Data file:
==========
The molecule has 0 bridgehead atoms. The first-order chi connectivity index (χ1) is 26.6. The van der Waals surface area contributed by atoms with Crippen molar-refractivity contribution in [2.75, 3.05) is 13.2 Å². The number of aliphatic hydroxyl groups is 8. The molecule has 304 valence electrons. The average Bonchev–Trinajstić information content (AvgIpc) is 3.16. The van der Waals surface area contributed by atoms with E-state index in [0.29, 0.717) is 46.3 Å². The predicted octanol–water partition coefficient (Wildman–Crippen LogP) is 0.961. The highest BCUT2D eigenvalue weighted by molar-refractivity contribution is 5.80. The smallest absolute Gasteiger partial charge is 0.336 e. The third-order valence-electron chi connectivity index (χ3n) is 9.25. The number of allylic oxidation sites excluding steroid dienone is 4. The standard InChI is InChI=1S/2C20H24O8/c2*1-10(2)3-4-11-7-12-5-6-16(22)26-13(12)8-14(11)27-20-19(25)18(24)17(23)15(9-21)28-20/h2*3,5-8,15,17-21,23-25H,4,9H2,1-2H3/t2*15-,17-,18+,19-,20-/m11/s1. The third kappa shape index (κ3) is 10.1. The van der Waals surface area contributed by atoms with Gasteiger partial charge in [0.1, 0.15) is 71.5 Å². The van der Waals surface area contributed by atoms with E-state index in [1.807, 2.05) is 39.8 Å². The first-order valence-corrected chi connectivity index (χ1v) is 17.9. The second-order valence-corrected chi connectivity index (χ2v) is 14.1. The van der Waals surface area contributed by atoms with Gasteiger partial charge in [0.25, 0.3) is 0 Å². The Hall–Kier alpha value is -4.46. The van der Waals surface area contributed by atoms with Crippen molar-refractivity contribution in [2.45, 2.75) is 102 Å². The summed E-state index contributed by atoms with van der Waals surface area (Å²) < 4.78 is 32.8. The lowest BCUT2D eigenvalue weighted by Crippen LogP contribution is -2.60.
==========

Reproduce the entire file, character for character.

The molecule has 0 bridgehead atoms. The first-order chi connectivity index (χ1) is 26.6. The van der Waals surface area contributed by atoms with Crippen molar-refractivity contribution in [2.75, 3.05) is 13.2 Å². The number of aliphatic hydroxyl groups is 8. The molecule has 304 valence electrons. The average Bonchev–Trinajstić information content (AvgIpc) is 3.16. The van der Waals surface area contributed by atoms with E-state index in [0.29, 0.717) is 46.3 Å². The predicted octanol–water partition coefficient (Wildman–Crippen LogP) is 0.961. The highest BCUT2D eigenvalue weighted by molar-refractivity contribution is 5.80. The smallest absolute Gasteiger partial charge is 0.336 e. The third-order valence-electron chi connectivity index (χ3n) is 9.25. The number of allylic oxidation sites excluding steroid dienone is 4. The standard InChI is InChI=1S/2C20H24O8/c2*1-10(2)3-4-11-7-12-5-6-16(22)26-13(12)8-14(11)27-20-19(25)18(24)17(23)15(9-21)28-20/h2*3,5-8,15,17-21,23-25H,4,9H2,1-2H3/t2*15-,17-,18+,19-,20-/m11/s1. The third kappa shape index (κ3) is 10.1. The van der Waals surface area contributed by atoms with Gasteiger partial charge in [0.1, 0.15) is 71.5 Å². The van der Waals surface area contributed by atoms with E-state index in [1.807, 2.05) is 39.8 Å². The first-order valence-corrected chi connectivity index (χ1v) is 17.9. The second-order valence-corrected chi connectivity index (χ2v) is 14.1. The van der Waals surface area contributed by atoms with Gasteiger partial charge in [0.25, 0.3) is 0 Å². The Hall–Kier alpha value is -4.46. The van der Waals surface area contributed by atoms with Crippen molar-refractivity contribution in [2.45, 2.75) is 102 Å². The summed E-state index contributed by atoms with van der Waals surface area (Å²) < 4.78 is 32.8. The lowest BCUT2D eigenvalue weighted by Crippen LogP contribution is -2.60.